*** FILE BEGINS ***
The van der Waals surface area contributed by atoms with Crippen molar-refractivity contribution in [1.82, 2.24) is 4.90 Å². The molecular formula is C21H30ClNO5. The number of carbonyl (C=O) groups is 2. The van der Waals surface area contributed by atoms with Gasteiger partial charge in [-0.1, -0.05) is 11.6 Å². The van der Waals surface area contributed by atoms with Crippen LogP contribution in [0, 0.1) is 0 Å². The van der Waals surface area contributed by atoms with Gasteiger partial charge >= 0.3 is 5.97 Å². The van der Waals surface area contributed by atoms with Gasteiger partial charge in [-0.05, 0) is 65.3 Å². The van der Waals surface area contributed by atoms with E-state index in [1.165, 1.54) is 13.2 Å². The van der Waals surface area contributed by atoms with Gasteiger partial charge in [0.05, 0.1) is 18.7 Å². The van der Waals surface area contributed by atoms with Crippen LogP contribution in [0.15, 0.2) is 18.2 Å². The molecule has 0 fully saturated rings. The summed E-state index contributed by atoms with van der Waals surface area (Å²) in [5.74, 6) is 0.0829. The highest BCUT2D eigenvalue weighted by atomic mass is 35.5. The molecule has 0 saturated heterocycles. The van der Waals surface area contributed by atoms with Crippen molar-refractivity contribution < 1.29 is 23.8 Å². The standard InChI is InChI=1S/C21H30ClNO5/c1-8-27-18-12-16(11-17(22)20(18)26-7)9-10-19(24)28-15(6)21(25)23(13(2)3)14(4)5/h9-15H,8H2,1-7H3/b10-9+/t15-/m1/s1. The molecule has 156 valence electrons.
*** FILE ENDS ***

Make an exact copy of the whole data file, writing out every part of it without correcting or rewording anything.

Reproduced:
The van der Waals surface area contributed by atoms with Crippen molar-refractivity contribution in [1.82, 2.24) is 4.90 Å². The molecular formula is C21H30ClNO5. The number of carbonyl (C=O) groups is 2. The van der Waals surface area contributed by atoms with Gasteiger partial charge in [-0.1, -0.05) is 11.6 Å². The van der Waals surface area contributed by atoms with Crippen LogP contribution in [0, 0.1) is 0 Å². The van der Waals surface area contributed by atoms with Gasteiger partial charge >= 0.3 is 5.97 Å². The van der Waals surface area contributed by atoms with Gasteiger partial charge in [-0.05, 0) is 65.3 Å². The van der Waals surface area contributed by atoms with E-state index in [1.165, 1.54) is 13.2 Å². The van der Waals surface area contributed by atoms with Gasteiger partial charge in [0.05, 0.1) is 18.7 Å². The van der Waals surface area contributed by atoms with Crippen LogP contribution in [0.15, 0.2) is 18.2 Å². The molecule has 0 fully saturated rings. The summed E-state index contributed by atoms with van der Waals surface area (Å²) in [5.74, 6) is 0.0829. The highest BCUT2D eigenvalue weighted by atomic mass is 35.5. The molecule has 0 saturated heterocycles. The van der Waals surface area contributed by atoms with Crippen molar-refractivity contribution < 1.29 is 23.8 Å². The standard InChI is InChI=1S/C21H30ClNO5/c1-8-27-18-12-16(11-17(22)20(18)26-7)9-10-19(24)28-15(6)21(25)23(13(2)3)14(4)5/h9-15H,8H2,1-7H3/b10-9+/t15-/m1/s1. The molecule has 156 valence electrons.